Any softening of the current Liberal government approach to Iran is likely too much to ask of a Covid-focused minority government, facing unrelenting right-wing, populist pandering from the O’Toole Conservatives, and an NDP that is seemingly more fixated on high-profile, tweet-generating denunciations of selective human rights violations, than on championing diplomacy and constructive engagement on common global problems.
Interim US National Security Guidance issued 4 March 2021
The headline in the Defense News story announcing the new interim national security guidance issued on 4 March by the Biden administration well encapsulates a welcome change from the Trump approach:
Biden national security guidance calls to increase diplomacy, downplay nukes, end Afghanistan conflict.
The specific section on nuclear weapons in the interim guidance reads:
As we re-engage the international system, we will address the existential threat posed by nuclear weapons. We will head off costly arms races and re-establish our credibility as a leader in arms control. That is why we moved quickly to extend the New START Treaty with Russia. Where possible, we will also pursue new arms control arrangements.
We will take steps to reduce the role of nuclear weapons in our national security strategy, while ensuring our strategic deterrent remains safe, secure, and effective and that our extended deterrence commitments to our allies remain strong and credible. And we will engage in meaningful dialogue with Russia and China on a range of emerging military technological developments that implicate strategic stability.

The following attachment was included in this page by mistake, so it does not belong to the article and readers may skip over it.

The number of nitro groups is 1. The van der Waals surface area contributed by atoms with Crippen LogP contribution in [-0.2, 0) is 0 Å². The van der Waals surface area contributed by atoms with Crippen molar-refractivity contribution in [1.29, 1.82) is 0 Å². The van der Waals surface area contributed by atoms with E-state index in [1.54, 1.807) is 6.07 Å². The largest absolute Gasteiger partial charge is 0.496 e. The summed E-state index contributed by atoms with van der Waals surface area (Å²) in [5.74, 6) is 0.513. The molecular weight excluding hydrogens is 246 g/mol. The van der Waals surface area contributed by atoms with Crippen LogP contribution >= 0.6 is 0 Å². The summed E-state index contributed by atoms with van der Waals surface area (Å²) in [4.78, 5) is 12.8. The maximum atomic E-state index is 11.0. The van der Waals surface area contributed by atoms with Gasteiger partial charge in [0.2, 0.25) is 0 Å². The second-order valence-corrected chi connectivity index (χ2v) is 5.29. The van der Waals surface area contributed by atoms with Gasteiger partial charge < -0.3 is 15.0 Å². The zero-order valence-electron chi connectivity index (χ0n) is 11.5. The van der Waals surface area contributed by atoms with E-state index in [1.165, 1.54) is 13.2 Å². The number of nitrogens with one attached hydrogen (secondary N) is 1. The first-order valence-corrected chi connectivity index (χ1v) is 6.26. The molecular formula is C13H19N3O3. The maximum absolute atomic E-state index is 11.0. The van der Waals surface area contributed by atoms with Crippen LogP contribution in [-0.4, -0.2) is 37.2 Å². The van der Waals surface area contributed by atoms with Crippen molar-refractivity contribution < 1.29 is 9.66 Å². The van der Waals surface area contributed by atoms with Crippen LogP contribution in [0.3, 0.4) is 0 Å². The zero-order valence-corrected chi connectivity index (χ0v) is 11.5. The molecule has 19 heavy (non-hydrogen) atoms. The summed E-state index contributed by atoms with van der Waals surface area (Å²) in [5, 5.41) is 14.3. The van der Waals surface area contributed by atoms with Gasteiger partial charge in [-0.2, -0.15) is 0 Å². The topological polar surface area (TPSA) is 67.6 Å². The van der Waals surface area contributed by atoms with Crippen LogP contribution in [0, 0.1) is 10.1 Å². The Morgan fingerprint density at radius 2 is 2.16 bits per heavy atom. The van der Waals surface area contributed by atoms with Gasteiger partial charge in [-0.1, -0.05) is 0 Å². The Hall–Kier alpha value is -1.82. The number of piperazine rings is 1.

Renewed American nonproliferation leadership will also be essential to reducing the dangers posed by nuclear weapons. Working with allies and partners, we will pursue principled diplomacy to address the Iranian nuclear program and its other destabilizing activities.
The full version of the interim guidance can be obtained here.
We call on Global Affairs to reinstate consultations with non-governmental organizations forthwith as a necessary part of Canada’s renewed commitment to nuclear and conventional arms control and confidence building.
March 8th is International Women’s Day (IWD)
Monday, March 8th is International Women’s Day, and this year’s theme is #ChooseToChallenge. A great video launching that campaign can be accessed here:
See also the IWD theme of UN Women: Women in leadership: Achieving an equal future in a COVID-19 world.
There are so many wonderful activities planned for the week of March 8th to celebrate IWD, it is hard to know where to begin. But here are a few of our favourites:
- United Nations observance of International Women’s Day 2021 on 8 March at 10 am EST, details of which can be obtained here.
- PNND inter-generational dialogue on gender, peace and nuclear disarmament. For details click here.
- HERspective Speaker Series celebrating leading womxn in Canadian media 03-09 March, conducted by Catherine Clark. Click here for details and registration.
- Canadian Women in Cybersecurity conference, 8 March at 10 am. Click here for registration details; and for the companion conference, see:
- Women in Cybersecurity beyond borders, on 22 March at 10 am, details for which can be accessed here.
- Feminist Response and Recovery Summit hosted by the Government of Canada. Details here.
Photo credit: ICC (Prosecutor Bensouda)